PURPOSE: The properties of a local Intensive Care Unit early mobilization protocol ('Start To Move As Soon As Possible') in critically ill patients, consisting of an objective diagnostic assessment linked to six treatment levels were evaluated. This study aimed to investigate whether the protocol can be reliably applied by different health-care providers (reliability), to examine the associations between prescribed and delivered treatments (feasibility) and to explore safety and patient satisfaction with the protocol. METHODS: Cross-sectional observational study evaluating the reliability of the protocol between physiotherapist was evaluated with Cohen's kappa, percentage of agreement, and intraclass correlation coefficients in 61 patients. Feasibility was analyzed as agreement between prescribed and delivered treatments with Spearman's rank correlation coefficients in 60 patients. A satisfaction survey was used to evaluate patient satisfaction with the protocol. RESULTS: Excellent agreement was observed between physiotherapists for diagnostic level assignment (Kappa = 0.92), while the majority of the treatment proposals per level showed moderate to substantial agreement between the physiotherapists (Kappa range: 0.40-0.89). Three hundred and thirteen treatments were prescribed. Perfect agreement was observed between prescribed and delivered treatments in level 0 (Spearman's rho 1.00) and excellent associations for levels 1-5 (0.941, 0.995, 0.951, 0.998, and 0.999), respectively. Unwanted safety events rate was 3%. Most patients (92%) were very satisfied with physiotherapy. CONCLUSION: Excellent inter-rater agreement for diagnostic level assignment and moderate to substantial agreement for proposed treatments support the reliability of the protocol. Perfect to excellent associations between prescribed and delivered treatments supports its feasibility. Complications were rare, and most patients were very positive regarding the care provided by physiotherapists during their stay in the ICU.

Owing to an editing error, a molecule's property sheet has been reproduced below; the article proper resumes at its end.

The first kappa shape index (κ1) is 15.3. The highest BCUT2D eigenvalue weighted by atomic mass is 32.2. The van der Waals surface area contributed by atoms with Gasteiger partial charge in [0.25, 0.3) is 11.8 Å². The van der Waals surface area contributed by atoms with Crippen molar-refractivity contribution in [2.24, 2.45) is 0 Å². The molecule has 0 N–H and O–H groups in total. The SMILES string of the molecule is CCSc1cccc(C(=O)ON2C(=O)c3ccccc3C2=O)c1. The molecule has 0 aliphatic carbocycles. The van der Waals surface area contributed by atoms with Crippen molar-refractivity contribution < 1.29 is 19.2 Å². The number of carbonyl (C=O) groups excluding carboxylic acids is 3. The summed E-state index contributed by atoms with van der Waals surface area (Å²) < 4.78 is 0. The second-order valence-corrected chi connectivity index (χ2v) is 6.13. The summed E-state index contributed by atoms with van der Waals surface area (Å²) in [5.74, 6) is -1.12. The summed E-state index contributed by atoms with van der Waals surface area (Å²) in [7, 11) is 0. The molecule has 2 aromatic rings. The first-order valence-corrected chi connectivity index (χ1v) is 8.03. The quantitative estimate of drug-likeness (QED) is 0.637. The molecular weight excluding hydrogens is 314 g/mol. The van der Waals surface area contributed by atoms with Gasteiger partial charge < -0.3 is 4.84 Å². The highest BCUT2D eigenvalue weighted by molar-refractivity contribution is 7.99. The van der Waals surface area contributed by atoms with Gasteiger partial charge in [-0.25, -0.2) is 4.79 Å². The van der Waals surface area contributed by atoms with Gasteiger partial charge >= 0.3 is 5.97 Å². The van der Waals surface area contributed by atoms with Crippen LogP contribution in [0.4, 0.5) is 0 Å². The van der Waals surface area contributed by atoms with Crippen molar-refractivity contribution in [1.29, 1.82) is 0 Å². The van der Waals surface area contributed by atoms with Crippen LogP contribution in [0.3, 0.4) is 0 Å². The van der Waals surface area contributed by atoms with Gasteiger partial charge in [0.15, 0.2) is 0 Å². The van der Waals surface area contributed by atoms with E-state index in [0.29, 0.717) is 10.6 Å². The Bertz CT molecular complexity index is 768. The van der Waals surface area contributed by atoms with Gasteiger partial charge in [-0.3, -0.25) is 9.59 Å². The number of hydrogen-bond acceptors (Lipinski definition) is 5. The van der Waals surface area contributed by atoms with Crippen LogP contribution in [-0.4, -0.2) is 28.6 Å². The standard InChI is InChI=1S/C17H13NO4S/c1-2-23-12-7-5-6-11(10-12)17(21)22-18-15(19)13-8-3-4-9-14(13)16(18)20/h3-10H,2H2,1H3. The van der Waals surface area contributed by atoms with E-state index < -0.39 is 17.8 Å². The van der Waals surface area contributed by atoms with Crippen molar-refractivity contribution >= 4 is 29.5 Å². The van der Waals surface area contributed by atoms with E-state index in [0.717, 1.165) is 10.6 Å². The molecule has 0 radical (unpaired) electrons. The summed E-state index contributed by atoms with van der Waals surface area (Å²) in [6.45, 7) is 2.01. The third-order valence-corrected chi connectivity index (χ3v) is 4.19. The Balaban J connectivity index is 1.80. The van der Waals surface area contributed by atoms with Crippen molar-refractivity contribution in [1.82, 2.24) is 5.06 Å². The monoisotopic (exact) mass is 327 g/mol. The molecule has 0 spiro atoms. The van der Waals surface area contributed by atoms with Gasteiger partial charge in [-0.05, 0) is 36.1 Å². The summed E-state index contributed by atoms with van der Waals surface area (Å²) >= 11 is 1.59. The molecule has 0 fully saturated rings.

3.